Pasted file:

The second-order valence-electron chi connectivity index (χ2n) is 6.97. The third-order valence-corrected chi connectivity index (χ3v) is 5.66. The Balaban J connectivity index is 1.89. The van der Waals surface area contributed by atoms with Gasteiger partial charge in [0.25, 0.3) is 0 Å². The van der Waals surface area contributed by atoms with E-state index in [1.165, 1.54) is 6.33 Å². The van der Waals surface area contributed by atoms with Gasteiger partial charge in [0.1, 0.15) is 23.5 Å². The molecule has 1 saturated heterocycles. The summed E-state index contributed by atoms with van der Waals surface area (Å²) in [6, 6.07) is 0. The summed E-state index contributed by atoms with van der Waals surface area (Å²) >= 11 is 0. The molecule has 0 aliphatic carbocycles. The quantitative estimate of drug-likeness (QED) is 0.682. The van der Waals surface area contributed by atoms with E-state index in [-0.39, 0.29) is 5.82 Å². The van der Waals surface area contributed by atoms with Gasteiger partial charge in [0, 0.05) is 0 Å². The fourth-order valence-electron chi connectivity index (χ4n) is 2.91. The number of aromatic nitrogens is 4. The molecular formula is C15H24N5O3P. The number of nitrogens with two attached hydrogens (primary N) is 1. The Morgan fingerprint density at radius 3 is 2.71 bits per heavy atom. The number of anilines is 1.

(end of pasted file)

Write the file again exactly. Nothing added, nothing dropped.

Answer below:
The second-order valence-electron chi connectivity index (χ2n) is 6.97. The third-order valence-corrected chi connectivity index (χ3v) is 5.66. The Balaban J connectivity index is 1.89. The van der Waals surface area contributed by atoms with Gasteiger partial charge in [0.25, 0.3) is 0 Å². The van der Waals surface area contributed by atoms with E-state index in [1.165, 1.54) is 6.33 Å². The van der Waals surface area contributed by atoms with Gasteiger partial charge in [0.1, 0.15) is 23.5 Å². The molecule has 1 saturated heterocycles. The summed E-state index contributed by atoms with van der Waals surface area (Å²) in [6, 6.07) is 0. The summed E-state index contributed by atoms with van der Waals surface area (Å²) >= 11 is 0. The molecule has 0 aliphatic carbocycles. The quantitative estimate of drug-likeness (QED) is 0.682. The van der Waals surface area contributed by atoms with E-state index in [-0.39, 0.29) is 5.82 Å². The van der Waals surface area contributed by atoms with Gasteiger partial charge in [0, 0.05) is 0 Å². The fourth-order valence-electron chi connectivity index (χ4n) is 2.91. The number of aromatic nitrogens is 4. The molecular formula is C15H24N5O3P. The number of nitrogens with two attached hydrogens (primary N) is 1. The Morgan fingerprint density at radius 3 is 2.71 bits per heavy atom. The number of anilines is 1.